God’s creation of humankind, said Breen, “speaks of the intimacy of relationship that was always intended for us and for all other human beings on the planet. God wants us to be in continuous relationship with Him, forever communicating and receiving communication. God has made us for Himself—covenant simply means that two become one. And there’s more. In bearing the imprint of His presence and therefore carrying His presence to the world, our task is to represent His kingship. On any page in the Bible, you will find the fabric of covenant and kingdom, the texture of relationship and representation.”

Through careful exegesis, Breen then showed how the Abraham and Sarah narrative is the story of covenant, and the Joseph cycle is the story of kingdom.

Ryan and Lauren Ahlwardt, conference music leaders, Fishers, Indiana, were joined on the platform by conference attendee, Alexis Ruhumuriza, leader of a new worshiping community serving East African immigrants meeting at Bellevue Presbyterian Church, Seattle Presbytery. (Photo by Emily Enders Odom)

Ryan and Lauren Ahlwardt, conference music leaders, Fishers, Indiana, were joined on the platform by conference attendee, Alexis Ruhumuriza, leader of a new worshiping community serving East African immigrants meeting at Bellevue Presbyterian Church, Seattle Presbytery. (Photo by Emily Enders Odom)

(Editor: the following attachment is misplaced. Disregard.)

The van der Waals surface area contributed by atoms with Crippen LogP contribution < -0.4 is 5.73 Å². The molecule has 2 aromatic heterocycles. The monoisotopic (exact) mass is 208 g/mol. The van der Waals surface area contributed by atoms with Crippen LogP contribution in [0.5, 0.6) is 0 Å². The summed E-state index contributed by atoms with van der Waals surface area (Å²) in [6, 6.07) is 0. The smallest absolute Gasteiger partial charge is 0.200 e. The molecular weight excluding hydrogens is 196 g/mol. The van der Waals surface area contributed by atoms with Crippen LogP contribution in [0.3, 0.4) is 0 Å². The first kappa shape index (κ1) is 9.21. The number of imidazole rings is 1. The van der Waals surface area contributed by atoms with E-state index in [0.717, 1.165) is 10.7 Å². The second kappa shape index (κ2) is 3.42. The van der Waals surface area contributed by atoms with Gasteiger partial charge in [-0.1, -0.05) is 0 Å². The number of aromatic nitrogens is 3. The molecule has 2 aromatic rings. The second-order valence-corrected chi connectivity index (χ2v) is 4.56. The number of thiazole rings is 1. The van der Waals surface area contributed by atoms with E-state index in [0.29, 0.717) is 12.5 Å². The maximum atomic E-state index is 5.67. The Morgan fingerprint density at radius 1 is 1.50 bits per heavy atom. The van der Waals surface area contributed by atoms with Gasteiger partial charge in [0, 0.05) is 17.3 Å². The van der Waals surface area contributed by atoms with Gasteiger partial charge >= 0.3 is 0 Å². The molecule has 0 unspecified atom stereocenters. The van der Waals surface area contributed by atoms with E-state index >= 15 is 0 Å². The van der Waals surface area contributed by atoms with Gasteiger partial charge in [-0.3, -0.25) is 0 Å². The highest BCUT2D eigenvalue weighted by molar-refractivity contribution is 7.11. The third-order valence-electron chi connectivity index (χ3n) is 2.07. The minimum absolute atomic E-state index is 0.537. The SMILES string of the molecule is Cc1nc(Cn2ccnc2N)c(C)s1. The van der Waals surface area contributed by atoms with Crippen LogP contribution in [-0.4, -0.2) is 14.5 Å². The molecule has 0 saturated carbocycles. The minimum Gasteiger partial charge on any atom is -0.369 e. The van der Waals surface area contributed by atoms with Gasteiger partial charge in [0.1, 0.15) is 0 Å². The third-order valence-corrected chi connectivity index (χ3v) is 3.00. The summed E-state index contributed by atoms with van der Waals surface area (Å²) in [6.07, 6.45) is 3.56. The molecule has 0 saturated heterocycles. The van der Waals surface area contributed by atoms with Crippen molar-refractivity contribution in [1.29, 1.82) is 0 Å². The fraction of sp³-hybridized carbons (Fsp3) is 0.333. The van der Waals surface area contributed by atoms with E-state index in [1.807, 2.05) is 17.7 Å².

“By the end of Genesis, both themes have been presented to us,” he said. “Covenant—two becoming one—a new identity so permanent, it’s like a scar. So permanent, that your name has been changed. And you now bear the noble bearing of the one who represents the king; and in your representation, you bear the authority and power to bring the message of his salvation to the world. We see these golden threads are woven into each of our lives. And we see one who bears the name ‘Son of God’ indicating that he’s one with God, indicating that the king is the called, chosen king among us.”

What an amazing thing the Bible is, Breen concluded. “What an amazing thing that God should give us such clear handles and call us at certain moments to remember the covenant and to embrace the kingdom.”

As conference-goers then prepared to receive the Sacrament of the Holy Communion, Breen reminded his hearers of Jesus’ words, “Do this in remembrance, until I come again in my kingdom.”

Anamnesis,” Breen said, citing the original Greek of the New Testament, “means not to forget. So as we take the bread and the wine, remember who you are. ‘I’ve given you a new identity and you carry this identity with nobility as the representatives of the king who is coming again.’ He’s coming again, and until he comes, we represent him here. Is there anyone who says amen to that?”


The Go Disciple Live “Be the Light” Conference, formerly known as the Evangelism and Church Growth Conference, held August 8-11, was a vibrant gathering of some 275 Presbyterians committed to disciple-making which leads to authentic evangelism, effective church transformation, justice, and church planting through 1001 new worshiping communities.

For information on the 2017 Disciple-Making Church Conference, to be held January 16-19, 2017, at the TradeWinds Island Grand Resort, St. Petersburg Beach, email Eva Slayton or Ray Jones.